While the historical and philosophical roots of classical Chinese medicine lay deep in the shadows of ancient China, the thinking process of the triangle – working the triangle to approach the circle – remains vitally important. One can work ideas rooted in modern science with that thinking process to discover pervasive physical bias. Individuals can learn to observe and discriminate the unconscious projection of point of view, and release their rigid models for understanding the physical world, which each person must develop to survive. We can learn to release how we analyze what we know, and accept fluid interpretations of what we sense. This can help practitioners develop true intuition, which is based in calm and quiet acceptance of circumstances, events, and reactions.
The language of modern science can make many subtle differentiations, if those using it remain sensitive to its inherent physical bias. People with any disease process can be examined with a focus on the internal factors that generate and support dysfunction, rather than simply focusing on precise physical descriptions. Patients who learn to disentangle from the conflicts that generate their blocks can reduce their dependence on reactive attempts to control symptomatic expression.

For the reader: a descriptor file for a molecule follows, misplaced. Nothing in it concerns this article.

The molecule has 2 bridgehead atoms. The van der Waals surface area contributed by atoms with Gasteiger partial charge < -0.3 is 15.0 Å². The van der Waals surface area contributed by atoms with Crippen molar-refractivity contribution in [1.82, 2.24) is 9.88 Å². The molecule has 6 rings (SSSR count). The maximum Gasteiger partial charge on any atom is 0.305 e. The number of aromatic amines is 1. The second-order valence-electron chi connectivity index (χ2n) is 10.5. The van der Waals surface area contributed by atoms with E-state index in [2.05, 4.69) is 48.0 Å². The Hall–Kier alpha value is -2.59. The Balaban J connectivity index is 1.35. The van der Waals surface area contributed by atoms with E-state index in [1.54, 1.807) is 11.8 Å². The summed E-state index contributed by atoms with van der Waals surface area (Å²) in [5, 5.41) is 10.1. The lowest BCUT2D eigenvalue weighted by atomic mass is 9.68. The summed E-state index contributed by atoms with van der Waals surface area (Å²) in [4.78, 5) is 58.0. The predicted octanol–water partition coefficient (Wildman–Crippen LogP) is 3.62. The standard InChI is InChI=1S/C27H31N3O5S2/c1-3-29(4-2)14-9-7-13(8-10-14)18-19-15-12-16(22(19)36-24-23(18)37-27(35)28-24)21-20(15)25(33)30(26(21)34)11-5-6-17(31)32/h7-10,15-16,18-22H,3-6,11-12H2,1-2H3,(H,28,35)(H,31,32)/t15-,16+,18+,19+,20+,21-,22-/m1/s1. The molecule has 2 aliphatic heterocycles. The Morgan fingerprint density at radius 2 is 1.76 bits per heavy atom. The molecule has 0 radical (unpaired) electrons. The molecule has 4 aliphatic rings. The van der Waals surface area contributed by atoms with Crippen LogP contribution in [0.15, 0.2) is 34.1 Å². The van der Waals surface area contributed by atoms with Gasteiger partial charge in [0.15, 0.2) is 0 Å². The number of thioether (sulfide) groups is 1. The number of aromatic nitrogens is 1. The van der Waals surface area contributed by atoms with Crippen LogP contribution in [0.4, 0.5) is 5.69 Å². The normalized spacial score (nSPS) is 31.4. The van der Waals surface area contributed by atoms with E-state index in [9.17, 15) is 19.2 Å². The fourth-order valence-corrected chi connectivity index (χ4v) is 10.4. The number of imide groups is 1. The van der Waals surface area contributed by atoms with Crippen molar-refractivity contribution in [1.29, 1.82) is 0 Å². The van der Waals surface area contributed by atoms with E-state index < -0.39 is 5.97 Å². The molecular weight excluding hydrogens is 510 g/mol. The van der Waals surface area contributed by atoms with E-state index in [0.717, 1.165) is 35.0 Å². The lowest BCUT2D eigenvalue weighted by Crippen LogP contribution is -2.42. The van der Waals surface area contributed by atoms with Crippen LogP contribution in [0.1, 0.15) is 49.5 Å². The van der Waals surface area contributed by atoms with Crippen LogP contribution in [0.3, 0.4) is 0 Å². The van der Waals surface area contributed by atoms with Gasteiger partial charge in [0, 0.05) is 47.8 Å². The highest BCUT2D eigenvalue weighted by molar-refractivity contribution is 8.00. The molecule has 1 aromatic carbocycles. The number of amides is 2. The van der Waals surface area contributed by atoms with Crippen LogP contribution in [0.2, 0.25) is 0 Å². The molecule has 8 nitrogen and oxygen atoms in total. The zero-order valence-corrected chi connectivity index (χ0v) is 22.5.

Some modern practitioners of Chinese medicine seek the certainty of a fixed conceptual model. Rather than including the wide variety of historical theories and having to “work the triangle” to differentiate individual cases, modern Chinese medical doctrine provides a single explanation for many symptoms and signs. Practitioners are taught to classify the manifestations of dysfunction into symptom-sign complexes, and develop therapeutic strategies aimed directly at managing them. This clinical model is familiar to people trained in physical (scientific) thinking.